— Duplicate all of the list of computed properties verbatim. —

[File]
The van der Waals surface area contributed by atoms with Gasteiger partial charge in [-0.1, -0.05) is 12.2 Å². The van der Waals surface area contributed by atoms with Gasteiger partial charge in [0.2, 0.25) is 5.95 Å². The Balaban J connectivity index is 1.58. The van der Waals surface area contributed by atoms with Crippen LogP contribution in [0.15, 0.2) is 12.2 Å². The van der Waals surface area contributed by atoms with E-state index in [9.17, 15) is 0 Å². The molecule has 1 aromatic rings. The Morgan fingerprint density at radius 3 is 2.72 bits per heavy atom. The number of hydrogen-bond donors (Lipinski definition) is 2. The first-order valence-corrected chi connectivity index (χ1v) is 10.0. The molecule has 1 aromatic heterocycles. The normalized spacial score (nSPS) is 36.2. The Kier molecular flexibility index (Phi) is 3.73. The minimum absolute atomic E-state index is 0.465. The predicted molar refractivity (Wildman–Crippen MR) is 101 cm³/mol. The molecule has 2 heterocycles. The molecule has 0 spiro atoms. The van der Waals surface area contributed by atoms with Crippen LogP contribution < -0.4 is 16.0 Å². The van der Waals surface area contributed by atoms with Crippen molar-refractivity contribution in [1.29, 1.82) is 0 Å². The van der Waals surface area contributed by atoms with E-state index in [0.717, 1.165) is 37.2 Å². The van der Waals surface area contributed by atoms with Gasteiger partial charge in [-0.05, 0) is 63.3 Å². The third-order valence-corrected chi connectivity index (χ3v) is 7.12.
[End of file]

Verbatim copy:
The van der Waals surface area contributed by atoms with Gasteiger partial charge in [-0.1, -0.05) is 12.2 Å². The van der Waals surface area contributed by atoms with Gasteiger partial charge in [0.2, 0.25) is 5.95 Å². The Balaban J connectivity index is 1.58. The van der Waals surface area contributed by atoms with Crippen LogP contribution in [0.15, 0.2) is 12.2 Å². The van der Waals surface area contributed by atoms with E-state index in [9.17, 15) is 0 Å². The molecule has 1 aromatic rings. The Morgan fingerprint density at radius 3 is 2.72 bits per heavy atom. The number of hydrogen-bond donors (Lipinski definition) is 2. The first-order valence-corrected chi connectivity index (χ1v) is 10.0. The molecule has 1 aromatic heterocycles. The normalized spacial score (nSPS) is 36.2. The Kier molecular flexibility index (Phi) is 3.73. The minimum absolute atomic E-state index is 0.465. The predicted molar refractivity (Wildman–Crippen MR) is 101 cm³/mol. The molecule has 2 heterocycles. The molecule has 0 spiro atoms. The van der Waals surface area contributed by atoms with Crippen LogP contribution < -0.4 is 16.0 Å². The van der Waals surface area contributed by atoms with Crippen molar-refractivity contribution in [1.29, 1.82) is 0 Å². The van der Waals surface area contributed by atoms with E-state index in [0.717, 1.165) is 37.2 Å². The van der Waals surface area contributed by atoms with Gasteiger partial charge in [-0.05, 0) is 63.3 Å². The third-order valence-corrected chi connectivity index (χ3v) is 7.12.